, so they can be created in an identical fashion, with different optimized data structures behind the scenes.

Let’s create some directed, weighted graphs, using each representation, to store the example:

```
for graph in [AdjacencyMatrixGraph<Int>(), AdjacencyListGraph<Int>()] {
let v1 = graph.createVertex(1)
let v2 = graph.createVertex(2)
let v3 = graph.createVertex(3)
let v4 = graph.createVertex(4)
let v5 = graph.createVertex(5)
graph.addDirectedEdge(v1, to: v2, withWeight: 1.0)
graph.addDirectedEdge(v2, to: v3, withWeight: 1.0)
graph.addDirectedEdge(v3, to: v4, withWeight: 4.5)
graph.addDirectedEdge(v4, to: v1, withWeight: 2.8)
graph.addDirectedEdge(v2, to: v5, withWeight: 3.2)
}
```

As mentioned earlier, to create an undirected edge you need to make two directed edges. For undirected graphs, we call the following method instead:

```
graph.addUndirectedEdge(v1, to: v2, withWeight: 1.0)
graph.addUndirectedEdge(v2, to: v3, withWeight: 1.0)
graph.addUndirectedEdge(v3, to: v4, withWeight: 4.5)
graph.addUndirectedEdge(v4, to: v1, withWeight: 2.8)
graph.addUndirectedEdge(v2, to: v5, withWeight: 3.2)
```

We could provide `nil`

as the values for the `withWeight`

parameter in either case to make unweighted graphs.

## The code: adjacency list

To maintain the adjacency list, there is a class that maps a list of edges to a vertex. The graph simply maintains an array of such objects and modifies them as necessary.

```
private class EdgeList<T> where T: Equatable, T: Hashable {
var vertex: Vertex<T>
var edges: [Edge<T>]? = nil
init(vertex: Vertex<T>) {
self.vertex = vertex
}
func addEdge(_ edge: Edge<T>) {
edges?.append(edge)
}
}
```

They are implemented as a class as opposed to structs, so we can modify them by reference, in place, like when adding an edge to a new vertex, where the source vertex already has an edge list:

```
open override func createVertex(_ data: T) -> Vertex<T> {
// check if the vertex already exists
let matchingVertices = vertices.filter() { vertex in
return vertex.data == data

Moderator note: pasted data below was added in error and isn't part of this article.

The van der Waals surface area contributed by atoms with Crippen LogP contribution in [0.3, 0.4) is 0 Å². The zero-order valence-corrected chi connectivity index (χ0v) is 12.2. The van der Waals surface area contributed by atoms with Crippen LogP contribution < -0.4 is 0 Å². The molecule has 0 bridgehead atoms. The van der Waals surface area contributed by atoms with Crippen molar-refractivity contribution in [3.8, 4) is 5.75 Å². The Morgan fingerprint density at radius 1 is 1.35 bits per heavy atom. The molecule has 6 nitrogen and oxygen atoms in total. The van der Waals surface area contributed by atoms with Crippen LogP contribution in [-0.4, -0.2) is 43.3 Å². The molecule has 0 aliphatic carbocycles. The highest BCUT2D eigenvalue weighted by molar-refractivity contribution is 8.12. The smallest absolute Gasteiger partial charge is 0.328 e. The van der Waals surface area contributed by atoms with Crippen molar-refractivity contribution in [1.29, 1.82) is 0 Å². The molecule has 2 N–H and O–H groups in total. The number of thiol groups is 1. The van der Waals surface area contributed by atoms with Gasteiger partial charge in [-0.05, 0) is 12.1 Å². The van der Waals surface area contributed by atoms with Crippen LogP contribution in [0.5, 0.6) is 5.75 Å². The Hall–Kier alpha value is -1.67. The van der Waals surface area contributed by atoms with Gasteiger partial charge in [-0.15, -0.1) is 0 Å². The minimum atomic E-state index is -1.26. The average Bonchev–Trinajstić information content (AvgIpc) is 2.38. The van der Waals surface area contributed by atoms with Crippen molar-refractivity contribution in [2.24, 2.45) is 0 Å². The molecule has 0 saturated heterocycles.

}
if matchingVertices.count > 0 {
return matchingVertices.last!
}
// if the vertex doesn't exist, create a new one
let vertex = Vertex(data: data, index: adjacencyList.count)
adjacencyList.append(EdgeList(vertex: vertex))
return vertex
}
```

The adjacency list for the example looks like this:

```
v1 -> [(v2: 1.0)]
v2 -> [(v3: 1.0), (v5: 3.2)]
v3 -> [(v4: 4.5)]
v4 -> [(v1: 2.8)]
```

where the general form `a -> [(b: w), ...]`

means an edge exists from `a`

to `b`

with weight `w`

(with possibly more edges connecting `a`

to other vertices as well).

## The code: adjacency matrix

We will keep track of the adjacency matrix in a two-dimensional `[[Double?]]`

array. An entry of `nil`

indicates no edge, while any other value indicates an edge of the given weight. If `adjacencyMatrix[i][j]`

is not nil, then there is an edge from vertex `i`

to vertex `j`

.

To index into the matrix using vertices, we use the `index`

property in `Vertex`

, which is assigned when creating the vertex through the graph object. When creating a new vertex, the graph must resize the matrix:

```
open override func createVertex(_ data: T) -> Vertex<T> {
// check if the vertex already exists
let matchingVertices = vertices.filter() { vertex in
return vertex.data == data
}
if matchingVertices.count > 0 {
return matchingVertices.last!
}
// if the vertex doesn't exist, create a new one
let vertex = Vertex(data: data, index: adjacencyMatrix.count)
// Expand each existing row to the right one column.
for i in 0 ..< adjacencyMatrix.count {
adjacencyMatrix[i].append(nil)
}
// Add one new row at the bottom.
let newRow = [Double?](repeating: nil, count: adjacencyMatrix.count + 1)
adjacencyMatrix.append(newRow)
_vertices.append(vertex)
return vertex
}
```

Then the adjacency matrix looks like this:

```
[[nil, 1.0, nil, nil, nil] v1
[nil, nil, 1.0, nil, 3.2] v2
[nil, nil, nil, 4.5, nil] v3
[2.8, nil, nil, nil, nil] v4
[nil, nil, nil, nil, nil]] v5
v1 v2 v3 v4 v5
```

## See also

This article described what a graph is, and how you can implement the basic data structure. We have other articles on practical uses of graphs, so check those out too!

*Written by Donald Pinckney and Matthijs Hollemans*